The Plaintiff successfully sued ICBC and was awarded $13,850 in damages.   Prior to trial, the Plaintiff made a formal settlement offer of $13,700.  The Plaintiff applied to Court to be awarded double costs under Rule 37B.
ICBC objected arguing that the offer was made only two days before trial and therefore there was no reasonable opportunity to consider it.  Mr. Justice Smith disagreed and awarded the Plaintiff double costs.  In doing so the Court made the following useful comments about two notable issues under Rule 37B, timing of settlement offers and the financial disparity between the parties:

[17] I stress that ICBC was directly a party to this action. That distinguishes this case from Bailey v. Jang, 2008 BCSC 1372, where Hinkson J. declined to consider the relative financial positions of the plaintiff and ICBC where ICBC’s involvement was in its capacity as insurer for the named defendant.

[18]         The unequal position of the parties is not determinative because, as counsel for ICBC points out, the same situation will exist in any case where there is a coverage dispute between the corporation and a policy holder. However, I am also of the view that, in this case, ICBC used its position of strength to maintain what it should have known was an untenable, or at least an insufficiently considered, position…

[22]         In the circumstances, ICBC should have realized the weakness of its position well before trial. The offer to settle was the only means the plaintiff had to exert additional, although modest, pressure and to provide ICBC with a further opportunity to re-assess and reconsider its position in light of the evidence that existed. I find that it was an offer that ought reasonably to have been accepted.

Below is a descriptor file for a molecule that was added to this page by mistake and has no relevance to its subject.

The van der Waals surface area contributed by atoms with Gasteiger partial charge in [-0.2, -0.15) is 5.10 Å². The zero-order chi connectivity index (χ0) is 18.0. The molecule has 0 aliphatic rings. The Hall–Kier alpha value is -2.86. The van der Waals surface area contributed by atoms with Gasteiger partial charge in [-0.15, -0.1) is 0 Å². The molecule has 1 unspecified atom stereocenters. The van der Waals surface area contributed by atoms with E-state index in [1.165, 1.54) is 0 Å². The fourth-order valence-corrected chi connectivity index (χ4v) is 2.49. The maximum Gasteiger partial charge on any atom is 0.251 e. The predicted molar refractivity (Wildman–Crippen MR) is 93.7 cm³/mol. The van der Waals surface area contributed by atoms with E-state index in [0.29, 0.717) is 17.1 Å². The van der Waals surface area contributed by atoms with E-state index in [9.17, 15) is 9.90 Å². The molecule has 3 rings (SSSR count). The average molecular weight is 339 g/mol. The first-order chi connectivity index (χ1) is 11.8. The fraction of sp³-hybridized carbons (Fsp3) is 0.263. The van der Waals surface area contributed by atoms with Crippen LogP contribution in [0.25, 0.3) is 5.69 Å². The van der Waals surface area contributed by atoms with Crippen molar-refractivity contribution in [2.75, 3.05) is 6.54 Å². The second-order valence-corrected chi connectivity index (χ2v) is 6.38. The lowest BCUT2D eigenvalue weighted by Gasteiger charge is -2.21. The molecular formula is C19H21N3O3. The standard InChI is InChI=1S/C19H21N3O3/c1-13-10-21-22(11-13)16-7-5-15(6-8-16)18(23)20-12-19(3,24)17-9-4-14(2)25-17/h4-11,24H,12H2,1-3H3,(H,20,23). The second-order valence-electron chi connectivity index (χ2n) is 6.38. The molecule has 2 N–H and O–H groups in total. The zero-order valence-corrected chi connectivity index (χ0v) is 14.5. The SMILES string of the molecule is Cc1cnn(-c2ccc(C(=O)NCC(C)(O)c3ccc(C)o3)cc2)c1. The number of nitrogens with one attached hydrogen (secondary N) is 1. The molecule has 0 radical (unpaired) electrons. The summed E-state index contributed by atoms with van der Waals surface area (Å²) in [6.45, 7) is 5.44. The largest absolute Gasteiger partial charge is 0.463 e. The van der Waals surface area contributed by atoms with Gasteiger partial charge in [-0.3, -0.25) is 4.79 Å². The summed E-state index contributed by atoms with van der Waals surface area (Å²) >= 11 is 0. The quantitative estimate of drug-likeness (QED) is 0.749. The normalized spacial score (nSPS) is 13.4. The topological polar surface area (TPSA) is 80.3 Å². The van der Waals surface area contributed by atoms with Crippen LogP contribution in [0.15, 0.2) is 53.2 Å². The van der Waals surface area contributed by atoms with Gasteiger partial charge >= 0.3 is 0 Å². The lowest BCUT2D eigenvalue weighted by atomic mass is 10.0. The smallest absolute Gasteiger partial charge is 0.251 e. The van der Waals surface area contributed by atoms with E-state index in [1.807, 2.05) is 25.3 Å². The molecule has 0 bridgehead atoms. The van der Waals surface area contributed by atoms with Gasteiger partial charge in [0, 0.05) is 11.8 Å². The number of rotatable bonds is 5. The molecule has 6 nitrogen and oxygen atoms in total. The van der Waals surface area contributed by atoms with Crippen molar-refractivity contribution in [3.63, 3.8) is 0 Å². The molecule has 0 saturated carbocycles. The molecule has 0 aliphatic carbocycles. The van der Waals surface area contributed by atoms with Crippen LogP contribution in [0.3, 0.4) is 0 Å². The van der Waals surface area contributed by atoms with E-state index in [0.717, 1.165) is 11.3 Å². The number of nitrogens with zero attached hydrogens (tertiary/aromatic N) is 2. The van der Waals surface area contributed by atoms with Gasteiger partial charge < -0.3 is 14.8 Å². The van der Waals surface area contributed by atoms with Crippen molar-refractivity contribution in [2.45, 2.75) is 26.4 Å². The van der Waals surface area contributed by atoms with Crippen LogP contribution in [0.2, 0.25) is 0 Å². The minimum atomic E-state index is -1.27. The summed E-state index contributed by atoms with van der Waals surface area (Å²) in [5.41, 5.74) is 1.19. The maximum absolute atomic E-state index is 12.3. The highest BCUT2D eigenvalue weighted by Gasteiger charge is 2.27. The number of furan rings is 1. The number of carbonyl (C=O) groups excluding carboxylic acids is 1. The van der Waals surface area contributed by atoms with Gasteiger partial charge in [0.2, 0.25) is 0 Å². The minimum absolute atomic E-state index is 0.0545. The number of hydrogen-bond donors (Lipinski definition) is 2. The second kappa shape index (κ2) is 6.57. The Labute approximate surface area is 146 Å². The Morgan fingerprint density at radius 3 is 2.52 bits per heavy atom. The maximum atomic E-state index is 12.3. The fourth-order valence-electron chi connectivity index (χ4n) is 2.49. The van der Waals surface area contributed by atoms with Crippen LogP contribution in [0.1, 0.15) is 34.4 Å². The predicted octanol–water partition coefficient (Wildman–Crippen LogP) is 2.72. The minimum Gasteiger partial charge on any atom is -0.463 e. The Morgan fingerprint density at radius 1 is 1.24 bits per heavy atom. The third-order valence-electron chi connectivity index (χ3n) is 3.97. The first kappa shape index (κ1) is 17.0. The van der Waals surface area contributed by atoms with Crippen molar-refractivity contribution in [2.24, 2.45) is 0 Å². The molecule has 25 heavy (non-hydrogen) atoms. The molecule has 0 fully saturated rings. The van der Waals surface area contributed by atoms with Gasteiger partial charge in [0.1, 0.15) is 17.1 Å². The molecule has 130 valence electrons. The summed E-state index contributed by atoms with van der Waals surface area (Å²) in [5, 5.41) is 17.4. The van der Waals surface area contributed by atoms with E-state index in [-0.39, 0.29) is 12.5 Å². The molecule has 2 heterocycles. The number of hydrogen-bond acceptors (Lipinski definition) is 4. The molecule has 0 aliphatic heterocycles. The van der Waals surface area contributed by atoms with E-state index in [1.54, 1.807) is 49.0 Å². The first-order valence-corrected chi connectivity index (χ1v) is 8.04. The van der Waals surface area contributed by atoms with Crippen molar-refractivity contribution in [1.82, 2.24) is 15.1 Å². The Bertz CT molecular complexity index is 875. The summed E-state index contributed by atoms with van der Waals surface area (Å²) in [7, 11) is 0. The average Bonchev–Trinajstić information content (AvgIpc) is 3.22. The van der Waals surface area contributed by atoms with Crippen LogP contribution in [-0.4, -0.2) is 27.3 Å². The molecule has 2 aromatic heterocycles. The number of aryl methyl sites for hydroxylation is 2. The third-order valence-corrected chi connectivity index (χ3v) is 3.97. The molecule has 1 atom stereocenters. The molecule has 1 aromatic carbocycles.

[23]         That conclusion is not altered by the fact that the revised offer to settle was delivered only two days before trial. ICBC relies on Bailey, where the court said seven days was a reasonable period of time to consider an offer and ordered double costs for the period beginning seven days after delivery of the offer.

[24]         I do not read Bailey as stating anything more than what was a reasonable period for consideration of an offer on the facts of that case. Rule 37B sets no time limit for delivery of a settlement offer. In that regard, it differs from the former Rule 37, where an offer delivered less than seven days before trial attracted different consequences than one delivered earlier. In fact, Rule 37B(6)(a) specifically refers to an offer that ought reasonably have been accepted “either on the date that the offer to settle was delivered or on any later date” (emphasis added).

[25]         In the circumstances of this case, including the issues involved, the delivery date of the offer gave ICBC sufficient time to consider its position before trial. As said above, ICBC should have known well before the offer was delivered that it could not prove an essential part of what it was alleging. I find the plaintiff is therefore entitled to double costs for the trial of this action.

As readers of this blog are likely aware, Rule 37B will be replaced with Rule 9 on July 1, 2010 when the new BC Civil Rules come into force. The new rule uses language that is almost identical to Rule 37B which will likely have cases such as this one retain their value as precedents moving forward.

Bus Driver Found 50% Responsible For Collision With Cyclist Riding in Crosswalk


Reasons for judgement were released today by the BC Supreme Court, Vancouver Registry, addressing the issue of fault for a collision between a school bus and a cyclist.
In today’s case (Torok v. Sekhon) the Plaintiff was travelling southbound on a sidewalk in Surrey, BC.  He was travelling on the left side of the street.    At the same time the Defendant was operating a school bus and driving in the opposite direction of travel.  As the Defendant approached an intersection he put on his right turn signal and proceeded to make a right turn.  The Plaintiff, who was travelling down hill, did not yield and entered the roadway from the sidewalk.  A collision occurred.